photograph to add another data layer to our mapping of species distributions. Please read on to
find out why it is so valuable for E-Flora if you can include the coordinates of where you took
each photo.
Remember that you can always return to your photo details to add or change information
including location data. Log in as a photographer by clicking on “Upload Photos” from the main
E-Flora page. Click on “Edit My Photos”, select a photo from the list and change the location or
other details. Make sure to click on “Submit” before exiting the page. We would especially like
to have coordinates for photos that represent range extensions or that fill in or clarify species
ranges. For unique individual plants, such as those blooming at different times relative to the
main population, coordinate data would also be valuable.

Citizen science or, as geographers call it, volunteered geographic information (VGI) is a growing
area in biodiversity documentation. Citizen scientists are now collecting fundamental and
significant biological data that can be added to our biodiversity knowledge base. This sort of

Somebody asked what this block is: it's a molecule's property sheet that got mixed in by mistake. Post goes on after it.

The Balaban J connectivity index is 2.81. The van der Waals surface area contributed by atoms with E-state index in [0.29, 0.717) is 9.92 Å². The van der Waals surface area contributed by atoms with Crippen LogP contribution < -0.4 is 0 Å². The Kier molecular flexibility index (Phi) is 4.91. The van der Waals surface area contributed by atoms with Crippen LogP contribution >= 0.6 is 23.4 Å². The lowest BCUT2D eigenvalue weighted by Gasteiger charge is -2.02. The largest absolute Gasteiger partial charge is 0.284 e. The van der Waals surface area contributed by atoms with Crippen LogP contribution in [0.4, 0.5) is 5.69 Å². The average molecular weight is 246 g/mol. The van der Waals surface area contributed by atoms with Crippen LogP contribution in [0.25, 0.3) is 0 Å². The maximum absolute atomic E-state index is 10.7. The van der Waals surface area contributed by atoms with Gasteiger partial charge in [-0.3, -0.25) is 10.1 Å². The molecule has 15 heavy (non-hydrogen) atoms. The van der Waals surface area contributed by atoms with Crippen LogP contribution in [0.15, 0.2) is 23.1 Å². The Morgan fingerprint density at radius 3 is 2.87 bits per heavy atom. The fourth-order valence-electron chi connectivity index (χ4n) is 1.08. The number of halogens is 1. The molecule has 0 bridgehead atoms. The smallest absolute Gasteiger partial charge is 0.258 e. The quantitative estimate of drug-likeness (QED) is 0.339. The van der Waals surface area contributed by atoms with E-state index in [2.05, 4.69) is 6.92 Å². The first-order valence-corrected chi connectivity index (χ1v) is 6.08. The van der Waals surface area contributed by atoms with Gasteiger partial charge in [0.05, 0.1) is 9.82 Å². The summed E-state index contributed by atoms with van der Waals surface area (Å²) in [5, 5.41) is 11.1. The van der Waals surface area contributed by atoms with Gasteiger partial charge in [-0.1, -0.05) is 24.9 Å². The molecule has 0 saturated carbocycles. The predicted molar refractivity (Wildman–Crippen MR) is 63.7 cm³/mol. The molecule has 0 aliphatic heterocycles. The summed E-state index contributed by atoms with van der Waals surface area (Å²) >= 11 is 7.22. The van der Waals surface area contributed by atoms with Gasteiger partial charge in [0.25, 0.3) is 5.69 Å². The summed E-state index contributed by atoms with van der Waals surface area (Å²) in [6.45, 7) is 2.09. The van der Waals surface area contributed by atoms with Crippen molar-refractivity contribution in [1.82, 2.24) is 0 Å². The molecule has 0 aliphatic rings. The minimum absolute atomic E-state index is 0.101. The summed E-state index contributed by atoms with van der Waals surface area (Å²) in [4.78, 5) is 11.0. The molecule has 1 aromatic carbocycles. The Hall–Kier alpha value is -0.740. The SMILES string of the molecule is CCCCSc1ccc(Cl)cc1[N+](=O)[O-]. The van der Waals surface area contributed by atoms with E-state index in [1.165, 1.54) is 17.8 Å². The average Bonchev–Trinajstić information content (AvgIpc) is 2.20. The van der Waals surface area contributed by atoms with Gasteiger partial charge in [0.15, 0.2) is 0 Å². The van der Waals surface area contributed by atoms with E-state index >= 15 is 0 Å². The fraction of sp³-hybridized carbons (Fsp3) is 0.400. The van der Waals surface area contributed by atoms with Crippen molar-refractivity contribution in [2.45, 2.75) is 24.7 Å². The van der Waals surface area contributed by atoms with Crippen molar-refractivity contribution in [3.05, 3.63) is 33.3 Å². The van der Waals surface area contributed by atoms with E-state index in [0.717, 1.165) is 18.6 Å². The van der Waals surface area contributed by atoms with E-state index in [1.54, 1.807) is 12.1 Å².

volunteered geographic information can aid scientists and can lead to comprehensive
databases of information that result in greater understanding of species and their habitats, and
can ultimately lead to better protection and management efforts.
Citizen Science and VGI on E-Flora BC
On E-Flora BC, we are now mapping photo records, and you can become a citizen scientist by
participating in this. Mapped photo records appear on our interactive maps as a new and growing data layer. While species distributions are generally mapped from specimen records,
and specimen records are the most important scientific documentation of species occurrences,
photo records can provide significant information and observations on species that can then be
followed up by experts.